By invoking the oxymoron of rural cosmopolitanism, my essay engages with the postcolonial critique of the universalist conception of globalisation. In his preface to the 2004 edition of The Location of Culture, titled 'Looking Back, Moving Forward: Notes on Vernacular Cosmopolitanism,' Homi K. Bhabha suggests that 'a just measure of global progress requires that we first evaluate how globalizing nations deal with "the difference within"—the problems of diversity and redistribution at the local level, and the rights and representations of minorities in the regional domain.'[5] In the context of contemporary Thailand, the question of 'difference within' has been raised by scholars in Thai studies who have sought to understand the effects of globalisation on economic and political aspirations of Isan villagers. As I focus on Isan BL media as an encounter between the rural and the cosmopolitan, understood here in its colloquial connotations as global urban culture, the framework of rural cosmopolitanism allows me to consider 'how members of rural communities imagine their affiliations to the globe and how their location in rural places shapes their framing of cosmopolitan ethical and political responsibility.'[6] Taking into account the potential of BL as a 'sociopolitical force in the world,' as James Welker puts it, I first locate both series' cosmopolitan aspects of ethical and political responsibility within the context of contemporary Thai politics.[7]

Revigorated regionalism and Thai Ban aesthetics

The opening scene of Love Poison shows one of its main characters, Ko, cheerfully singing and dancing to an upbeat country song (phleng lukthung) in a rice field while his brother, Sek, is filming. Ko, as viewers will later learn, is a YouTuber locally well-known for his musical talent. Despite an unmistakably idealised depiction of pastoral life, the scene captures the changing landscape of today's Isan village in which the dividing line between the rural and the urban is blurred. In Nha Harn, The Series a group of Isan teens is shown discussing a new video from the Korean boy band BTS (Bangtan Boys) and mimicking a K-drama dialogue. This juxtaposition between the local and the cosmopolitan often produces laughter, but it also implies a sense of parodic reflexivity, a self-mockery that destabilises a romantic portrait of Isan as uncorrupted by modernity.[8]

Figured in both series is thus a regionalist sentiment that incorporates elements of cosmopolitanism, including the BL queer culture itself. Political and cultural historians have identified socioeconomic changes since the end of the Cold War and the more recent political struggle as key factors to this emergent cosmopolitan outlook of Isan.[9] Particularly, the uprising of Red Shirt protestors, most of whom were from provincial areas, following the military overthrow of the former prime minister Thaksin Shinawatra in 2006, encouraged scholars in Thai studies to revisit the notions of political subjectivity and national belonging in Isan. For example, Mary Beth Mills maps divergent patterns of domestic and transnational migrations of Isan residents in the context of political turmoil to argue that 'experiences of mobility represent both physical and symbolic counterclaims to dominant images of rural backwardness and ignorance with clear potential to undermine hierarchical discourses of cultural citizenship.'10 Another anthropologist, Charles Keyes, who wrote on Isan regionalism long before the uprising, examines the same political movement and posits that 'the dramatic climax of the confrontation between the Red Shirt demonstrators and government forces was not the end of the story. On the contrary, it is but the latest episode in a much longer saga about the transformation of semi-traditional peasant villagers into modern cosmopolitan "villagers."'[11]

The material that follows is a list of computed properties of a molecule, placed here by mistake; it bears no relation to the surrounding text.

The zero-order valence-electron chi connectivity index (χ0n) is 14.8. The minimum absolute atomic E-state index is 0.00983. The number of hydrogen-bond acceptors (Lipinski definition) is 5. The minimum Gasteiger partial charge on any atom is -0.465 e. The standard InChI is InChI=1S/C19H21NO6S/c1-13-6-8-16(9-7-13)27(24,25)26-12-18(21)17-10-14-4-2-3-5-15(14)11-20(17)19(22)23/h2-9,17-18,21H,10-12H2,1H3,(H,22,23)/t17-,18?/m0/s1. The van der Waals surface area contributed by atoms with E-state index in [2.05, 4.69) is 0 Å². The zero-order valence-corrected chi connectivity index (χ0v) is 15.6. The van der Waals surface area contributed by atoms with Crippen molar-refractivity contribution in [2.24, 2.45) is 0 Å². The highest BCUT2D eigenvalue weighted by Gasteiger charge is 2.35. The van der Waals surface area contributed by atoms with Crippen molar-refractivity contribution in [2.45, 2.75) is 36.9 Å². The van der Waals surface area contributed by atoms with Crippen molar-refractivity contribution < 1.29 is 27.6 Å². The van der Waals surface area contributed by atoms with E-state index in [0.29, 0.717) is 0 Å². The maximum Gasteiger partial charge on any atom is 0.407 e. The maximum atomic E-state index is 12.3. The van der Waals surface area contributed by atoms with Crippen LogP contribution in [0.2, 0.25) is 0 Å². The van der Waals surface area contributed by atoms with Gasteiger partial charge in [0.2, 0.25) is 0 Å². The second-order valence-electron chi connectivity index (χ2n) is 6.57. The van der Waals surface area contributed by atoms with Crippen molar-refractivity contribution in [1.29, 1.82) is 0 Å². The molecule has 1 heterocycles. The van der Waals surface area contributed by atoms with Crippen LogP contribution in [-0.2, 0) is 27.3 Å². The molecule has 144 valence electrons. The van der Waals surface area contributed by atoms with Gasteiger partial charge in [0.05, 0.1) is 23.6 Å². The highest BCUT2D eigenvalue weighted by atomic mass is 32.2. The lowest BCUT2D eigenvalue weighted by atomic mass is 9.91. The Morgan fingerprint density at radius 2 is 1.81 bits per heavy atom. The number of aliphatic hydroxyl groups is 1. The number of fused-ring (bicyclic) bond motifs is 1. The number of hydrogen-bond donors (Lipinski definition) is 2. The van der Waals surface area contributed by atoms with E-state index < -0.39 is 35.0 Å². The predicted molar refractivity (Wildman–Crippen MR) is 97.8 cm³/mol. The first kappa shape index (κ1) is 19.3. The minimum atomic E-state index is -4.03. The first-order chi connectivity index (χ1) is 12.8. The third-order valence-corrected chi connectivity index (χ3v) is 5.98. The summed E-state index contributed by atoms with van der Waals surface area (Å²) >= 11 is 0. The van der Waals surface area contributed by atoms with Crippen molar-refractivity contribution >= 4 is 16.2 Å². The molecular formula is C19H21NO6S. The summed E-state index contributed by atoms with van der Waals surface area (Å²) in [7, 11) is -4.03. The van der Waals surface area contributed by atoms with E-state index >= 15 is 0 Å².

In the domain of aesthetic expression, this reformulated idea of Isan regionalism has resulted in literary, art, film and media production that centres on Isan or deliberately eschews Bangkok as a political and cultural frame of reference.[12] The quasi-pejorative term, 'Thai ban,' which can be translated as 'country-folk,' has been a recurrent self-designation for Isan filmmakers and cultural producers. Thai Ban, The Series (originally spelled Thi Baan), a five-instalment comedy film series (2017–2021), is famous among viewers in Isan and Lao PDR for its non-traditional portrayals of contemporary lives in the region.[13] Phu Bao Thai Ban E-San Indy, another film franchise (2014–2021) that recounts stories of young country men (phu bao) in Isan, is another example that reflects the cultural and aesthetic currency of the Thai ban label. In an interview, Uthen Sririwi, the director of all four instalments of the Phu Bao Thai Ban franchise, remarks that he wants his film to be 'mass [read mainstream] but indie' at the same time. He also cites Apichatpong Weerasethakul, a Thai auteur with an Isan background whose films often interrogate the region's violent past, as his inspiration for 'indie' or arthouse filmmaking.[14] More strikingly, there also emerged a comic subgenre of kathoey Thai ban—effeminate/transgender country folks—starting with a low-budget production by Mahasarakham University students, Kathoey Thai Ban (2013). While these filmmakers use the term Thai ban with different degrees of criticality, they share a regionalist sentiment by transforming regional cultural stigma into pride in their depictions of quotidian lives and sexualities in contemporary Isan, eschewing nationalist discourses.